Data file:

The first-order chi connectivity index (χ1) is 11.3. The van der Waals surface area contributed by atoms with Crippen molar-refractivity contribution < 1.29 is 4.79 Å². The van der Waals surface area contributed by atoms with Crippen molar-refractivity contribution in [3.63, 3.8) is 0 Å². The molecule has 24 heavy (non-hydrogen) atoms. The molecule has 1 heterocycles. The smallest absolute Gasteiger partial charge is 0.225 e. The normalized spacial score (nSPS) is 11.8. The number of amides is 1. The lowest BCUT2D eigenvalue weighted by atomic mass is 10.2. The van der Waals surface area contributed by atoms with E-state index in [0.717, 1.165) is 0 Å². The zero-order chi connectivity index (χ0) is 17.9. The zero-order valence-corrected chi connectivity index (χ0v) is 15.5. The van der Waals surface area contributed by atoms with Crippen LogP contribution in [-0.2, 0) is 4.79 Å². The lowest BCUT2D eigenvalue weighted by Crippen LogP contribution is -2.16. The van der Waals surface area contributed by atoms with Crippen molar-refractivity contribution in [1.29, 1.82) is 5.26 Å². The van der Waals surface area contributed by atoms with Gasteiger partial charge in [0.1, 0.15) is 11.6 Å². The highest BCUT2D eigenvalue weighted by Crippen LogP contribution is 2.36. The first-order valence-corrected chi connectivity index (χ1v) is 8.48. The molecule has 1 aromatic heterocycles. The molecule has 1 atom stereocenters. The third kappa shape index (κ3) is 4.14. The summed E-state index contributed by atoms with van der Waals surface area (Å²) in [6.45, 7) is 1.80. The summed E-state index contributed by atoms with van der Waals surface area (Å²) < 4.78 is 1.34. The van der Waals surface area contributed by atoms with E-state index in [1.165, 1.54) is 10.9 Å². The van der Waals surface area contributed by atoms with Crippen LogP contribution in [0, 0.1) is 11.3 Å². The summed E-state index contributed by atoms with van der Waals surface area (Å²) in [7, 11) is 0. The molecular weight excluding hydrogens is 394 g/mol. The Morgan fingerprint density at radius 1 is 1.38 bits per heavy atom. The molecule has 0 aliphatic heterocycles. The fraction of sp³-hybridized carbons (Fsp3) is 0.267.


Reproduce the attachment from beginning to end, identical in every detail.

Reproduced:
The first-order chi connectivity index (χ1) is 11.3. The van der Waals surface area contributed by atoms with Crippen molar-refractivity contribution < 1.29 is 4.79 Å². The van der Waals surface area contributed by atoms with Crippen molar-refractivity contribution in [3.63, 3.8) is 0 Å². The molecule has 24 heavy (non-hydrogen) atoms. The molecule has 1 heterocycles. The smallest absolute Gasteiger partial charge is 0.225 e. The normalized spacial score (nSPS) is 11.8. The number of amides is 1. The lowest BCUT2D eigenvalue weighted by atomic mass is 10.2. The van der Waals surface area contributed by atoms with E-state index in [0.717, 1.165) is 0 Å². The zero-order chi connectivity index (χ0) is 17.9. The zero-order valence-corrected chi connectivity index (χ0v) is 15.5. The van der Waals surface area contributed by atoms with Crippen LogP contribution in [-0.2, 0) is 4.79 Å². The lowest BCUT2D eigenvalue weighted by Crippen LogP contribution is -2.16. The van der Waals surface area contributed by atoms with Crippen molar-refractivity contribution in [1.29, 1.82) is 5.26 Å². The van der Waals surface area contributed by atoms with Gasteiger partial charge in [0.1, 0.15) is 11.6 Å². The highest BCUT2D eigenvalue weighted by Crippen LogP contribution is 2.36. The first-order valence-corrected chi connectivity index (χ1v) is 8.48. The molecule has 1 aromatic heterocycles. The molecule has 1 atom stereocenters. The third kappa shape index (κ3) is 4.14. The summed E-state index contributed by atoms with van der Waals surface area (Å²) in [6.45, 7) is 1.80. The summed E-state index contributed by atoms with van der Waals surface area (Å²) < 4.78 is 1.34. The van der Waals surface area contributed by atoms with E-state index in [1.165, 1.54) is 10.9 Å². The van der Waals surface area contributed by atoms with Crippen LogP contribution in [0, 0.1) is 11.3 Å². The summed E-state index contributed by atoms with van der Waals surface area (Å²) in [7, 11) is 0. The molecular weight excluding hydrogens is 394 g/mol. The Morgan fingerprint density at radius 1 is 1.38 bits per heavy atom. The molecule has 0 aliphatic heterocycles. The fraction of sp³-hybridized carbons (Fsp3) is 0.267.